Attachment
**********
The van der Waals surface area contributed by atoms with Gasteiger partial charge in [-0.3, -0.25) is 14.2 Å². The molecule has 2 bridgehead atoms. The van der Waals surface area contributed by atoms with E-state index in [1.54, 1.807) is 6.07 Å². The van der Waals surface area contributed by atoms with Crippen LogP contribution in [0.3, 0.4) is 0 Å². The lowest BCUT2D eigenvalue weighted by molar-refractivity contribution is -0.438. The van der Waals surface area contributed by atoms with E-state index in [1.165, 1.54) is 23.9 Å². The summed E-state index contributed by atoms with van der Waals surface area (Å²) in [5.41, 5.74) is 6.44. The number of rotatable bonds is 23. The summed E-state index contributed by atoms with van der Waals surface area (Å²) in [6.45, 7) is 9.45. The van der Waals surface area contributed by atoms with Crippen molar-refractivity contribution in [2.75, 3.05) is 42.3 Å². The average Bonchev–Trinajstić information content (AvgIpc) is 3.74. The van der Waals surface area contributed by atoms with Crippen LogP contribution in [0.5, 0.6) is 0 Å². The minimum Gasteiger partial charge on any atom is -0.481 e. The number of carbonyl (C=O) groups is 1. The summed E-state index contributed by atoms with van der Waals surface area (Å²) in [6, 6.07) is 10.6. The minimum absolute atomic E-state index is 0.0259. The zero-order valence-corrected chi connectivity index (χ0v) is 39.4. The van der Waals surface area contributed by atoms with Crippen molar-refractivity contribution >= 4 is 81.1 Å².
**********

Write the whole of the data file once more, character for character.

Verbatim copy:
The van der Waals surface area contributed by atoms with Gasteiger partial charge in [-0.3, -0.25) is 14.2 Å². The molecule has 2 bridgehead atoms. The van der Waals surface area contributed by atoms with E-state index in [1.54, 1.807) is 6.07 Å². The van der Waals surface area contributed by atoms with Crippen LogP contribution in [0.3, 0.4) is 0 Å². The lowest BCUT2D eigenvalue weighted by molar-refractivity contribution is -0.438. The van der Waals surface area contributed by atoms with E-state index in [1.165, 1.54) is 23.9 Å². The summed E-state index contributed by atoms with van der Waals surface area (Å²) in [5.41, 5.74) is 6.44. The number of rotatable bonds is 23. The summed E-state index contributed by atoms with van der Waals surface area (Å²) in [6.45, 7) is 9.45. The van der Waals surface area contributed by atoms with Crippen molar-refractivity contribution in [2.75, 3.05) is 42.3 Å². The average Bonchev–Trinajstić information content (AvgIpc) is 3.74. The van der Waals surface area contributed by atoms with Crippen LogP contribution in [0.5, 0.6) is 0 Å². The minimum Gasteiger partial charge on any atom is -0.481 e. The number of carbonyl (C=O) groups is 1. The summed E-state index contributed by atoms with van der Waals surface area (Å²) in [6, 6.07) is 10.6. The minimum absolute atomic E-state index is 0.0259. The zero-order valence-corrected chi connectivity index (χ0v) is 39.4. The van der Waals surface area contributed by atoms with Crippen molar-refractivity contribution >= 4 is 81.1 Å².